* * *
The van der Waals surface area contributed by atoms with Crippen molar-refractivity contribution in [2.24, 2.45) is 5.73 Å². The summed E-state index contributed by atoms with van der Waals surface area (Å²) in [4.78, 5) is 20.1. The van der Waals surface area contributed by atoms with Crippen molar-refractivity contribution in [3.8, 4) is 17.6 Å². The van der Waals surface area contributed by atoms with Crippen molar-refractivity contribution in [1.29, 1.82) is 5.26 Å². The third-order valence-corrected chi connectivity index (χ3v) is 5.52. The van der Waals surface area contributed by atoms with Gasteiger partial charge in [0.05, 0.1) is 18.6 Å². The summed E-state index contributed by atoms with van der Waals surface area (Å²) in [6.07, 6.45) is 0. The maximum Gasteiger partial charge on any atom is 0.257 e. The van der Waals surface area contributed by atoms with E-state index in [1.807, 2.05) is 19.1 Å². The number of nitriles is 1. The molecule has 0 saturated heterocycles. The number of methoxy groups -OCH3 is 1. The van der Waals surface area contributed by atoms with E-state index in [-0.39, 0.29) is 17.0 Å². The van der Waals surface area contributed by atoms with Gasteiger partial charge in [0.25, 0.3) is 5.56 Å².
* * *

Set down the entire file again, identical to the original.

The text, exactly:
The van der Waals surface area contributed by atoms with Crippen molar-refractivity contribution in [2.24, 2.45) is 5.73 Å². The summed E-state index contributed by atoms with van der Waals surface area (Å²) in [4.78, 5) is 20.1. The van der Waals surface area contributed by atoms with Crippen molar-refractivity contribution in [3.8, 4) is 17.6 Å². The van der Waals surface area contributed by atoms with Crippen molar-refractivity contribution in [1.29, 1.82) is 5.26 Å². The third-order valence-corrected chi connectivity index (χ3v) is 5.52. The van der Waals surface area contributed by atoms with Gasteiger partial charge in [0.05, 0.1) is 18.6 Å². The summed E-state index contributed by atoms with van der Waals surface area (Å²) in [6.07, 6.45) is 0. The maximum Gasteiger partial charge on any atom is 0.257 e. The van der Waals surface area contributed by atoms with E-state index in [1.807, 2.05) is 19.1 Å². The number of nitriles is 1. The molecule has 0 saturated heterocycles. The number of methoxy groups -OCH3 is 1. The van der Waals surface area contributed by atoms with E-state index in [-0.39, 0.29) is 17.0 Å². The van der Waals surface area contributed by atoms with Gasteiger partial charge in [0.25, 0.3) is 5.56 Å².